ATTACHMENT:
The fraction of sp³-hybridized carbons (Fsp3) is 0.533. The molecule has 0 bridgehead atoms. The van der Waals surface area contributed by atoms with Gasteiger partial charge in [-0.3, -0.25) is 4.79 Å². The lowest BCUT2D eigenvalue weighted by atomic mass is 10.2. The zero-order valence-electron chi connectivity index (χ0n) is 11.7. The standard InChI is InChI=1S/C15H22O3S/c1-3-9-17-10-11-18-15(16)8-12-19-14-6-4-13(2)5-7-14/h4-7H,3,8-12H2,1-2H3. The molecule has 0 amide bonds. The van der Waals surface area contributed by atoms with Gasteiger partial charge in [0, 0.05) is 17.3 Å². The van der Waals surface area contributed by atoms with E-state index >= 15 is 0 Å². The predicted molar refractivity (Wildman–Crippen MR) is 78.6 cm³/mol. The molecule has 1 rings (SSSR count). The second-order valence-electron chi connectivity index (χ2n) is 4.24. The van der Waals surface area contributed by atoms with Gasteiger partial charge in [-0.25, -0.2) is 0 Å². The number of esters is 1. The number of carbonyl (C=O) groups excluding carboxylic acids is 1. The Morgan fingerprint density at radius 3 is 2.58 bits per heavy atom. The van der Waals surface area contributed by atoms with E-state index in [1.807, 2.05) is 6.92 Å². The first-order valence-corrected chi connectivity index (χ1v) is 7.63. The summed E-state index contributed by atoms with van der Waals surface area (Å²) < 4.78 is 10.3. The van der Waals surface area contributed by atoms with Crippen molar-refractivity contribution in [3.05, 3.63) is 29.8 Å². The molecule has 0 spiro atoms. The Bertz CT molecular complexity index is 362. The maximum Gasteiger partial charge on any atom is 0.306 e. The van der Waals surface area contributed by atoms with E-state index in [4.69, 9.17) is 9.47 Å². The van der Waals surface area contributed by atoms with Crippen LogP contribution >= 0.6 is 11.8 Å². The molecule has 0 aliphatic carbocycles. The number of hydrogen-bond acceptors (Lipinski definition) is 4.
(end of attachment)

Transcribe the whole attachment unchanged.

The fraction of sp³-hybridized carbons (Fsp3) is 0.533. The molecule has 0 bridgehead atoms. The van der Waals surface area contributed by atoms with Gasteiger partial charge in [-0.3, -0.25) is 4.79 Å². The lowest BCUT2D eigenvalue weighted by atomic mass is 10.2. The zero-order valence-electron chi connectivity index (χ0n) is 11.7. The standard InChI is InChI=1S/C15H22O3S/c1-3-9-17-10-11-18-15(16)8-12-19-14-6-4-13(2)5-7-14/h4-7H,3,8-12H2,1-2H3. The molecule has 0 amide bonds. The van der Waals surface area contributed by atoms with Gasteiger partial charge in [0, 0.05) is 17.3 Å². The van der Waals surface area contributed by atoms with E-state index >= 15 is 0 Å². The predicted molar refractivity (Wildman–Crippen MR) is 78.6 cm³/mol. The molecule has 1 rings (SSSR count). The second-order valence-electron chi connectivity index (χ2n) is 4.24. The van der Waals surface area contributed by atoms with Gasteiger partial charge in [-0.25, -0.2) is 0 Å². The number of esters is 1. The number of carbonyl (C=O) groups excluding carboxylic acids is 1. The Morgan fingerprint density at radius 3 is 2.58 bits per heavy atom. The van der Waals surface area contributed by atoms with E-state index in [1.807, 2.05) is 6.92 Å². The first-order valence-corrected chi connectivity index (χ1v) is 7.63. The summed E-state index contributed by atoms with van der Waals surface area (Å²) < 4.78 is 10.3. The van der Waals surface area contributed by atoms with Crippen molar-refractivity contribution in [3.05, 3.63) is 29.8 Å². The molecule has 0 spiro atoms. The Bertz CT molecular complexity index is 362. The maximum Gasteiger partial charge on any atom is 0.306 e. The van der Waals surface area contributed by atoms with E-state index in [4.69, 9.17) is 9.47 Å². The van der Waals surface area contributed by atoms with Crippen LogP contribution >= 0.6 is 11.8 Å². The molecule has 0 aliphatic carbocycles. The number of hydrogen-bond acceptors (Lipinski definition) is 4.